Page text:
Richard Warren

20thc British art and poetry (mainly), plus bits of my own – "Clearly I tap to you clearly along the plumbing of the world" (W S Graham)

Two Francises

Talk of Francis Bacon (previous post) brings to mind an odd experience at the Tate Britain Bacon mega-show in 2009. One gets used to the way that staring at a Bacon starts to re-shape your reality; in particular, there are structural features of the Tate gents’ and basement café that, on an after-viewing visit, plunge you right back into Bacon-world. Well, they do me, anyway. But on this occasion, after prolonged exposure to multiple images, I found myself subject to the strong, hallucinatory conviction that all these paintings had been done by Frankie Howerd.

Which kind of makes sense. I wrote some verses about it:

Francis

Francis Bacon at Tate Britain

Our mass of meat packs out the room,
the air is rank with sexual doom,
the curtain turns a streaky sort of black.
We turn to see our own condition
glassed on canvas in reflection,
gurning at a pope who’s gawping back.

Francis

Light pulls draped in pinkish spasm,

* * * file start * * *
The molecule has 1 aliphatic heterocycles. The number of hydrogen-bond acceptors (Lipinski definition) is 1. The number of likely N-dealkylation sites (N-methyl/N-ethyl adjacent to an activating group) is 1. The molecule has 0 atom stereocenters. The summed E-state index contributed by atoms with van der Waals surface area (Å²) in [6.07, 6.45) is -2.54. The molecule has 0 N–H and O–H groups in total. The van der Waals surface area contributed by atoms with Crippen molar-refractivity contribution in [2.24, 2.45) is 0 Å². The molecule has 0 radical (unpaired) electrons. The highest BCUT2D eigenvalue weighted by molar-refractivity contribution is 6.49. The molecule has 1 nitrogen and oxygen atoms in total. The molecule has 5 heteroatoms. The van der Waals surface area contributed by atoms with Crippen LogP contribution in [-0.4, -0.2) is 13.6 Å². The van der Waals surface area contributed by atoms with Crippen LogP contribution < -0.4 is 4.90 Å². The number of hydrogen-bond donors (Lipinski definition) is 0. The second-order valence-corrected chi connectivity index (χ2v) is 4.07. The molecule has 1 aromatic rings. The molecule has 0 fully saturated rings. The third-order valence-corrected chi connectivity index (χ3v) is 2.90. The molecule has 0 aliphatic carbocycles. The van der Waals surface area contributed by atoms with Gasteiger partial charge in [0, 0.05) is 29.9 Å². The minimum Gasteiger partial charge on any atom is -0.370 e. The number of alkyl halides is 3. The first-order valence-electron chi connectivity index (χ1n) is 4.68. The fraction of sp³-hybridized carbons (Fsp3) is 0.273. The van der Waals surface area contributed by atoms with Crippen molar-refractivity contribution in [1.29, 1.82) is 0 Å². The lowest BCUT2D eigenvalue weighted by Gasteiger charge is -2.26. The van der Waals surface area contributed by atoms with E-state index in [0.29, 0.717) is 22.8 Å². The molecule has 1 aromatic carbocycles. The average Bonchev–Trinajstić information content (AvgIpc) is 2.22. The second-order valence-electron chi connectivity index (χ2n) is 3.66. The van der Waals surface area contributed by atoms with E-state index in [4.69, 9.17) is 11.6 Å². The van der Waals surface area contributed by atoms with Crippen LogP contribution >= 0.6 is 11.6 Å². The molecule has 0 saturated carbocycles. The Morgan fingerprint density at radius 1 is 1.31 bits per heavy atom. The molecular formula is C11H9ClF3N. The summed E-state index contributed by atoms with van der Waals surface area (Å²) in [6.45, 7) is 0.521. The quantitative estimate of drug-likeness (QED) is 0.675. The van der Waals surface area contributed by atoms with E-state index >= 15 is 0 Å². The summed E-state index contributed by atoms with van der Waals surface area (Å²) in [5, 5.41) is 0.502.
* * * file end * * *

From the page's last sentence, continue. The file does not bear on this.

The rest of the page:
profiles raked in ectoplasm,
alter our perceptions in their making:
handrails round the gents’ urinal,
café figures hunched and spinal –
these conspire to recreate a Bacon.

But Frankie B’s conglomerates
put me in mind of Frankie H,
a similar iconic sad old sot.
Figures in a crucifixion,
mangled spam, spilt in depiction –
Missus, no! It’s Francis. Titter ye not!

Titter ye not, indeed. Did John Deakin ever photograph Howerd? I think not, but he ought to have done. The closest I’ve found is a great photo by John Claridge, above, in which many of the tonal shapes within the facial landscape uncannily echo those in Bacon’s self portrait. More “confirmation bias”!

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